Children and Young People Online, Interacting with

Part 2: Risk, Privacy and Consent

In this article

  1. Personal Information
  2. Parental Consent

Personal Information

We should be very careful about how much personal information we collect from children and we should be particularly careful about how much we reveal about them on any BBC site. When we publish personal information about children online, we should select information which is editorially necessary. We should be very sensitive to concerns that publication of too much information could put a child, particularly a younger one, at risk. Combinations of written and visual information are a particularly sensitive area. Editorial Policy can advise about what information it might be suitable to reveal.

  • where we invite children to send us information about themselves, for example a name and email address to enter a competition, we should explain why we need it in language which children can understand.
  • it is particularly important that younger children should not get into the habit of easily revealing personal details about themselves or their family on the Internet.
  • any information children send to us should only be used for the purpose for which it was sent.
  • it should be retained securely and only for as long as we need it.
  • it should not be revealed to a third party, unless they are a contractor or independent production company working for the BBC to deliver the programme or service. If they are, we should explain their involvement in language a child can understand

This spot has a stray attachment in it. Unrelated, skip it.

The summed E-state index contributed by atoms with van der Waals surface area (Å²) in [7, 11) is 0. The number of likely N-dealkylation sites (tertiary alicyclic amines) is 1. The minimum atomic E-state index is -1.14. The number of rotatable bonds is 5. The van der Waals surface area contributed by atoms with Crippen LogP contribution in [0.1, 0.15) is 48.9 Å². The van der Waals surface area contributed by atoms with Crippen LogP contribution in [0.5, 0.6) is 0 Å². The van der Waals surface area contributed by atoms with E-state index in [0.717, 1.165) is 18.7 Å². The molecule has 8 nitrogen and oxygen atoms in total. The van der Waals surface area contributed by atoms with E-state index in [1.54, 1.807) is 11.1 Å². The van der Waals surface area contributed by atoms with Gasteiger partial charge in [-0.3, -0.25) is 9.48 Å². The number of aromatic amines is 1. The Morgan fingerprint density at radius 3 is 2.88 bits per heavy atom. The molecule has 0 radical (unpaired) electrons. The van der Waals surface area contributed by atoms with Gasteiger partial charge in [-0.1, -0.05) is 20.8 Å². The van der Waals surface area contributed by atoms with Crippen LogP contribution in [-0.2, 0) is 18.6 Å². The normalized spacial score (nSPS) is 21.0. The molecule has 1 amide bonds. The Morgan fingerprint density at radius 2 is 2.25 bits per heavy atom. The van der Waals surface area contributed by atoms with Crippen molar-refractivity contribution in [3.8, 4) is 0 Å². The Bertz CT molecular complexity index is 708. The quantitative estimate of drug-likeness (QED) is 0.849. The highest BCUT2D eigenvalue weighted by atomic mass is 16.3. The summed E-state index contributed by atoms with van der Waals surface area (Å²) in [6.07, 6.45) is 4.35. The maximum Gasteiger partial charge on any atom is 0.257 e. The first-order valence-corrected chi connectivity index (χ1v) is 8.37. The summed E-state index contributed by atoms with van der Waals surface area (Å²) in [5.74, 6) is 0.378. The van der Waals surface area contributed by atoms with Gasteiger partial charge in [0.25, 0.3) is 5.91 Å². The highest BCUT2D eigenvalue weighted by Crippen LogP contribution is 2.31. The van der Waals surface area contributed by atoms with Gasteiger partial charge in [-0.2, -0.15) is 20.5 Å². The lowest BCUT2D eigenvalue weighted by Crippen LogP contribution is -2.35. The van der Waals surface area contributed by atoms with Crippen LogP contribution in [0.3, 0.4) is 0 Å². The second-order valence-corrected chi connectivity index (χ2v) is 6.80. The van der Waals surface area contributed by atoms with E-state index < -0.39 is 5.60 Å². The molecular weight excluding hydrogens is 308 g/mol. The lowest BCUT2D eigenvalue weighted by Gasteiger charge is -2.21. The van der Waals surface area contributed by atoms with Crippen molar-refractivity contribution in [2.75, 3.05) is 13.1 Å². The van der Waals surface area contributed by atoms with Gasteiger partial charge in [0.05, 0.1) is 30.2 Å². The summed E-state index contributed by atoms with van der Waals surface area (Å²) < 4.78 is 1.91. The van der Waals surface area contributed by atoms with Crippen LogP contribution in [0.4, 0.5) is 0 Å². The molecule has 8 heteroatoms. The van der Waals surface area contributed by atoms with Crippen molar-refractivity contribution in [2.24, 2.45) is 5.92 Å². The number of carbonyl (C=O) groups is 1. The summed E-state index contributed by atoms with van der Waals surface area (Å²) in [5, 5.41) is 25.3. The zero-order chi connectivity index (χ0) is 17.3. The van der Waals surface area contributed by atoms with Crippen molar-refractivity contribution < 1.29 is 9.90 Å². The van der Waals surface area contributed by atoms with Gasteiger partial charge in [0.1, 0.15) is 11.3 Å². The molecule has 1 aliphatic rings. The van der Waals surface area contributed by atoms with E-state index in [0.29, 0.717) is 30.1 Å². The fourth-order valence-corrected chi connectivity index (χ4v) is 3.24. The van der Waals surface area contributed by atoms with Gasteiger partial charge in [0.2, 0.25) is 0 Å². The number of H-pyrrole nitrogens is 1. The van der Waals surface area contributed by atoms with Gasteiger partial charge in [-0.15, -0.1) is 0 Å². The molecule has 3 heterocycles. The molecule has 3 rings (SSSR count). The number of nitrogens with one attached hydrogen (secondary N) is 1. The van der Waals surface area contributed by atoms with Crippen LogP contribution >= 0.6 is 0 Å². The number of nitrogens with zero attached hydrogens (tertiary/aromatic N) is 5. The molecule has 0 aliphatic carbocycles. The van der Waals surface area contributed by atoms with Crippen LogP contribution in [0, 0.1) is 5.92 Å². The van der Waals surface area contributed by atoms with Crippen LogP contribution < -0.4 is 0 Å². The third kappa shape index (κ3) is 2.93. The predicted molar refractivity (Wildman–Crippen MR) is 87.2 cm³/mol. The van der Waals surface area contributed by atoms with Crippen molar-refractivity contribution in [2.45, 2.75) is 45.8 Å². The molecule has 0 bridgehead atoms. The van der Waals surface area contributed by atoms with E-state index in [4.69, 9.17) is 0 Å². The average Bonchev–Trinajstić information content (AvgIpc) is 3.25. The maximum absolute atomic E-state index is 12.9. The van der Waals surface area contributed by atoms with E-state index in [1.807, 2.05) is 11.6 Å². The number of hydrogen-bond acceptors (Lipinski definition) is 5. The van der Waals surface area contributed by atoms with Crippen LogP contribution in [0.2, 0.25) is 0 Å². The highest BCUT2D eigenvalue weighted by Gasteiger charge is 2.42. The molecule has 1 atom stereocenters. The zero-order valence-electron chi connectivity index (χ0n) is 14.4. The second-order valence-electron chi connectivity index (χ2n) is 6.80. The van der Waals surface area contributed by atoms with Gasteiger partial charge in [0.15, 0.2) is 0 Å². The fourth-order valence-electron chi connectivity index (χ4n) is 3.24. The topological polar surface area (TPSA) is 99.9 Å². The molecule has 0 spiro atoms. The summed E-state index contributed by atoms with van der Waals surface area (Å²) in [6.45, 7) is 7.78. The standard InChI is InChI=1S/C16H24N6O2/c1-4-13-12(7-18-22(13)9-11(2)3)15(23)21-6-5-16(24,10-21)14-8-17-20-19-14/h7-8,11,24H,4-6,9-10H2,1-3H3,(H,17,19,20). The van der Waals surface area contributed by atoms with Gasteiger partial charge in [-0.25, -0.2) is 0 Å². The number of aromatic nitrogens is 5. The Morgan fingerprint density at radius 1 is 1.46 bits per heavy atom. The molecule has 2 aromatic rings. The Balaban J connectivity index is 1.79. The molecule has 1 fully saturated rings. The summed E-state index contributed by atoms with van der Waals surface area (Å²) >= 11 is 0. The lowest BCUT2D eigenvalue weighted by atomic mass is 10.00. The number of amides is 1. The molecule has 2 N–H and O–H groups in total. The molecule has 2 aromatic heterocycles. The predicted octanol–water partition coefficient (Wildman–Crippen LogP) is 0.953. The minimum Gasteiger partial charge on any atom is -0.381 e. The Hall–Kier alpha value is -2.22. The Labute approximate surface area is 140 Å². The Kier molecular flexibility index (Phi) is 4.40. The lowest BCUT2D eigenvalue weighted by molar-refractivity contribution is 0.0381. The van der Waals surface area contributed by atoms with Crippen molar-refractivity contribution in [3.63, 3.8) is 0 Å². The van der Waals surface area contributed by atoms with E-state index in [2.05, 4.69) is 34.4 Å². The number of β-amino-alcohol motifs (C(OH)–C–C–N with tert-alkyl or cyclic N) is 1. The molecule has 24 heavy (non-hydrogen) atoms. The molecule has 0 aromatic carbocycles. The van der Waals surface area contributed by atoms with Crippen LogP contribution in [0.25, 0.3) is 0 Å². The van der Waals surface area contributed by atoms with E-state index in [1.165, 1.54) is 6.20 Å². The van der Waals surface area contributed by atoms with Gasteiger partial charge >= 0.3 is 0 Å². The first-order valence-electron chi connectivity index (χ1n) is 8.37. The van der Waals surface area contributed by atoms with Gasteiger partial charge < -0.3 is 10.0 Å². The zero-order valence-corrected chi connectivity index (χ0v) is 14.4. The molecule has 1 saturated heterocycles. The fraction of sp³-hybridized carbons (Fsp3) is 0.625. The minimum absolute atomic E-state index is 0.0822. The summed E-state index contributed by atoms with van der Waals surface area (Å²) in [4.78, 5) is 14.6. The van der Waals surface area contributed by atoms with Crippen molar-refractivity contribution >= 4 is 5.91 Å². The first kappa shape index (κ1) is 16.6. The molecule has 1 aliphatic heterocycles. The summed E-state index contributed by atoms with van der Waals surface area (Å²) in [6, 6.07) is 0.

• it should not be sent outside the European Economic Area without the specific agreement of Information Policy and Compliance. This includes any hosting agreements.


Parental Consent

When we ask children for personal information or user contributions online, we also need to consider what degree of parental consent is appropriate. A child's level of understanding and the proposed use of the child's data (ie the potential risk), rather than exclusively age, are key to ensuring that personal data about children is collected and used fairly. These factors are also central to deciding what level of consent is required. This may vary from no consent being necessary through to requiring direct contact with the parents and a signed release form.


Here are some examples:

  • simple wording asking a child to ask their parent for consent
  • requiring the use of a clickable box to confirm that  consent has been obtained before the child can proceed
  • requiring parental consent via email (e.g. a parent confirms in an email with an address different from their child that they are happy  for their child to upload a picture of themselves to the BBC site)
  • requiring verifiable parental consent eg a signed letter or logged personal telephone call from a parent or guardian.

Factors to consider when deciding what form of consent may be appropriate:

  • the amount and sensitivity of the information
  • the age and maturity of the child. Will they understand what is going to happen to the information or the contribution we want them to send?
  • their expectations. Our use must be in line with what they expect to happen
  • the sensitivity of the information
  • the risks associated with sending the information or publishing the content. What is the likelihood of any adverse effects for the child?
  • the editorial context

Information Policy and Compliance can provide specific advice depending on the proposition and Editorial Policy may also be consulted. As a guide, here are four examples covering a range of consent methods


Example 1 - Blue Peter Newsletter